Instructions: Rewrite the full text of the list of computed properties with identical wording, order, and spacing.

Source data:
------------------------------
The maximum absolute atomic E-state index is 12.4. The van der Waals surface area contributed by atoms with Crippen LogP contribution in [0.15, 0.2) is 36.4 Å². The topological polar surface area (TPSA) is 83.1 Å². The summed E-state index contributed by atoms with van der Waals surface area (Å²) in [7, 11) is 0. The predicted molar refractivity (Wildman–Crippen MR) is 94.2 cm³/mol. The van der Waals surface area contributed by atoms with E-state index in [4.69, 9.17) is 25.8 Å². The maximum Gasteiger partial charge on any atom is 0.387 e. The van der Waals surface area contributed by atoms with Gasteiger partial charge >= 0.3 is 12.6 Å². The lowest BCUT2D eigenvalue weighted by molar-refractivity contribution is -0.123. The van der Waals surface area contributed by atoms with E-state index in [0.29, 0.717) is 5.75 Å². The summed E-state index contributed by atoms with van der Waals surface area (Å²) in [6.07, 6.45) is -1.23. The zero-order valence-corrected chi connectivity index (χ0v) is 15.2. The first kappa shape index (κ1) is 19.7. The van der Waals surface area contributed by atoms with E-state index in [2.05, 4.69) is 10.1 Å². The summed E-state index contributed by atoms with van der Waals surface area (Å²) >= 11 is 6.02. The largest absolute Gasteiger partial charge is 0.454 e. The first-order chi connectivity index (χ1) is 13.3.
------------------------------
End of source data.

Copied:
The maximum absolute atomic E-state index is 12.4. The van der Waals surface area contributed by atoms with Crippen LogP contribution in [0.15, 0.2) is 36.4 Å². The topological polar surface area (TPSA) is 83.1 Å². The summed E-state index contributed by atoms with van der Waals surface area (Å²) in [7, 11) is 0. The predicted molar refractivity (Wildman–Crippen MR) is 94.2 cm³/mol. The van der Waals surface area contributed by atoms with E-state index in [4.69, 9.17) is 25.8 Å². The maximum Gasteiger partial charge on any atom is 0.387 e. The van der Waals surface area contributed by atoms with Gasteiger partial charge >= 0.3 is 12.6 Å². The lowest BCUT2D eigenvalue weighted by molar-refractivity contribution is -0.123. The van der Waals surface area contributed by atoms with E-state index in [0.29, 0.717) is 5.75 Å². The summed E-state index contributed by atoms with van der Waals surface area (Å²) in [6.07, 6.45) is -1.23. The zero-order valence-corrected chi connectivity index (χ0v) is 15.2. The first kappa shape index (κ1) is 19.7. The van der Waals surface area contributed by atoms with E-state index in [2.05, 4.69) is 10.1 Å². The summed E-state index contributed by atoms with van der Waals surface area (Å²) >= 11 is 6.02. The largest absolute Gasteiger partial charge is 0.454 e. The first-order chi connectivity index (χ1) is 13.3.